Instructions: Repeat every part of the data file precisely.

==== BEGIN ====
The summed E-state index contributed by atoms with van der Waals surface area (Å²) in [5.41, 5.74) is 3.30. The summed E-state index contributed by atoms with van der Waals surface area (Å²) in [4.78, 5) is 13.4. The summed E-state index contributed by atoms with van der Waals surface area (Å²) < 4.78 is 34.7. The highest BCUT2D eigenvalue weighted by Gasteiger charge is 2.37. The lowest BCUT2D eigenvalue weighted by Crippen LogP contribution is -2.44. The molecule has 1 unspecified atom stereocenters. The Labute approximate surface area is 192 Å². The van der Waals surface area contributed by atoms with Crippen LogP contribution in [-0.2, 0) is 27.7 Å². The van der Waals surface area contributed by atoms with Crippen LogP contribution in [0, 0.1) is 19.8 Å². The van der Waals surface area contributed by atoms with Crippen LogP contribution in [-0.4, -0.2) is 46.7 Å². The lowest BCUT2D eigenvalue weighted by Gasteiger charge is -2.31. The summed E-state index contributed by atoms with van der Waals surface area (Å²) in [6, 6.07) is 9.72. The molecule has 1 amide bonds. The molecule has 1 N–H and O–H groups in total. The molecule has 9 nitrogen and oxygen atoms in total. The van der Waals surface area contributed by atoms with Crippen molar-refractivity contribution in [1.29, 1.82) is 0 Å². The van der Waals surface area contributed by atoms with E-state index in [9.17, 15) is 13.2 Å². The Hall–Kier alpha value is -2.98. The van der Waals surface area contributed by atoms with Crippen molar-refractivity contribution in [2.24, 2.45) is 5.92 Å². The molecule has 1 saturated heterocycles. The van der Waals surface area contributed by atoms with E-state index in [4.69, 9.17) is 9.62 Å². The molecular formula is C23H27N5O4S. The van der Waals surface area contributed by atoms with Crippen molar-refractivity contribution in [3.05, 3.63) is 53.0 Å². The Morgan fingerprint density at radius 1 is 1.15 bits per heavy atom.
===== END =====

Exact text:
The summed E-state index contributed by atoms with van der Waals surface area (Å²) in [5.41, 5.74) is 3.30. The summed E-state index contributed by atoms with van der Waals surface area (Å²) in [4.78, 5) is 13.4. The summed E-state index contributed by atoms with van der Waals surface area (Å²) < 4.78 is 34.7. The highest BCUT2D eigenvalue weighted by Gasteiger charge is 2.37. The lowest BCUT2D eigenvalue weighted by Crippen LogP contribution is -2.44. The molecule has 1 unspecified atom stereocenters. The Labute approximate surface area is 192 Å². The van der Waals surface area contributed by atoms with Crippen LogP contribution in [-0.2, 0) is 27.7 Å². The van der Waals surface area contributed by atoms with Crippen LogP contribution in [0, 0.1) is 19.8 Å². The van der Waals surface area contributed by atoms with Crippen LogP contribution in [-0.4, -0.2) is 46.7 Å². The lowest BCUT2D eigenvalue weighted by Gasteiger charge is -2.31. The summed E-state index contributed by atoms with van der Waals surface area (Å²) in [6, 6.07) is 9.72. The molecule has 1 amide bonds. The molecule has 1 N–H and O–H groups in total. The molecule has 9 nitrogen and oxygen atoms in total. The van der Waals surface area contributed by atoms with Crippen molar-refractivity contribution in [1.29, 1.82) is 0 Å². The van der Waals surface area contributed by atoms with E-state index in [9.17, 15) is 13.2 Å². The Hall–Kier alpha value is -2.98. The van der Waals surface area contributed by atoms with Crippen molar-refractivity contribution in [2.24, 2.45) is 5.92 Å². The molecule has 1 saturated heterocycles. The van der Waals surface area contributed by atoms with E-state index in [4.69, 9.17) is 9.62 Å². The molecular formula is C23H27N5O4S. The van der Waals surface area contributed by atoms with Crippen molar-refractivity contribution in [3.05, 3.63) is 53.0 Å². The Morgan fingerprint density at radius 1 is 1.15 bits per heavy atom.